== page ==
Town has started enforcing the bicycle parking bylaw that prohibits locking bikes to street trees. A bike found locked to a tree will have its lock cut and be removed immediately. Plus there’s a $50 fine for violating a town bylaw.
According to the town’s beautification committee, trees get damaged by having bikes repeatedly locked to them. There are very few street trees in town — Commercial Street has only nine street trees, and they’re all relatively recent additions to the streetscape.
After I heard that town had started tagging bikes parked on trees, I was riding down Commercial Street and I saw someone about to lock his bike to a street tree in front of the Art House. I warned him that town had begun enforcing the no bikes on trees bylaw. I also pointed out the half-empty bike rack across the street at the Post Office. He locked up his bike around the tree and said “I’ll just be a minute.” Then he crossed the street and walked into the Post Office.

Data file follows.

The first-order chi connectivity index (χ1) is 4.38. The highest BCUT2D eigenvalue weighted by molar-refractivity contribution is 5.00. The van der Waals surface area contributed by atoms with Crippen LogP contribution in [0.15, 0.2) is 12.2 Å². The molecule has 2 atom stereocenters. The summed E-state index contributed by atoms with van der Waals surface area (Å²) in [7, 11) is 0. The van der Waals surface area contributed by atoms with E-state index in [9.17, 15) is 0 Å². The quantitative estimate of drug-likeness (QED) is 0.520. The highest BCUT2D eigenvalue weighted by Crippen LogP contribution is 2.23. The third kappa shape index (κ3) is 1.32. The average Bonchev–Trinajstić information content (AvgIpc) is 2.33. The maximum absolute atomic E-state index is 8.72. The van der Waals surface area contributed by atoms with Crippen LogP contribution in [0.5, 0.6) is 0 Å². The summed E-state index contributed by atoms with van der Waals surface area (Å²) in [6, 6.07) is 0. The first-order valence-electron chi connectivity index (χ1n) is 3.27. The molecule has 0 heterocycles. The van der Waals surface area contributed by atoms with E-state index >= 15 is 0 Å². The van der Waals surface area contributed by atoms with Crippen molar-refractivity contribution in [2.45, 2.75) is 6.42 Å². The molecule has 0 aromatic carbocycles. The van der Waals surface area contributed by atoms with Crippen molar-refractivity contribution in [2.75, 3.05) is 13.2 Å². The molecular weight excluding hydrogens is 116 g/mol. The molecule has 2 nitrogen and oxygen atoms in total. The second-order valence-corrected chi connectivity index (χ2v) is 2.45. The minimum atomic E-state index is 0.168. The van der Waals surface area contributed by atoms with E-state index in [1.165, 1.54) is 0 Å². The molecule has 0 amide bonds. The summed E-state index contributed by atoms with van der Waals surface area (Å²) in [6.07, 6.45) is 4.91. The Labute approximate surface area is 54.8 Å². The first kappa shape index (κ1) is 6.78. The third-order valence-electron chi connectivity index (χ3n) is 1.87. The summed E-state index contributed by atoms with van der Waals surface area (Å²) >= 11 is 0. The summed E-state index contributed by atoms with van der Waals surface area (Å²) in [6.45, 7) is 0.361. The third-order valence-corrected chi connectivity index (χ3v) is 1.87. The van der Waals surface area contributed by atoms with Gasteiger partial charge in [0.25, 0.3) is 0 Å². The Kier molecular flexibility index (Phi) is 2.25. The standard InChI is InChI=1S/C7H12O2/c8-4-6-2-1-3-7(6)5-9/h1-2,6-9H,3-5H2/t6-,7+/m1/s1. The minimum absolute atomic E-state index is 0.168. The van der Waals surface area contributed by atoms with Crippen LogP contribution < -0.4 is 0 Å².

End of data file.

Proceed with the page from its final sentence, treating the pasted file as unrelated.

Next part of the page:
My brief interaction with this random person on the street reminded me of how people act in their cars when they block the street or double park. “I’ll just be a minute” seems to be some kind of get-out-of-jail-free card that people use to justify their actions.
The typical argument against enforcing the bike parking bylaw is that there isn’t enough bike parking. While I agree that more bike parking is needed, just having more parking isn’t going to stop someone from putting their convenience first.
What’s the solution?
- First and foremost, more convenient bike parking. Provincetown 365‘s Parking and Transportation Work Group is putting together a plan for more bike parking, and I’ve also put together a list of locations where we could fit over 250 more bike parking spaces on town land. We’ll be talking about this in depth at the next bicycle committee meeting on July 8.
- Second, some signage 1) to indicate that it’s prohibited to park to street trees; and 2) to point the way to bike racks, especially at Town Hall.
- Finally, some more education. I mocked up a little 2″ x 4″ sticker that we could place on the bike racks around town that includes a QR code to the Google bike rack map. It’s a small thing, but it’s a start.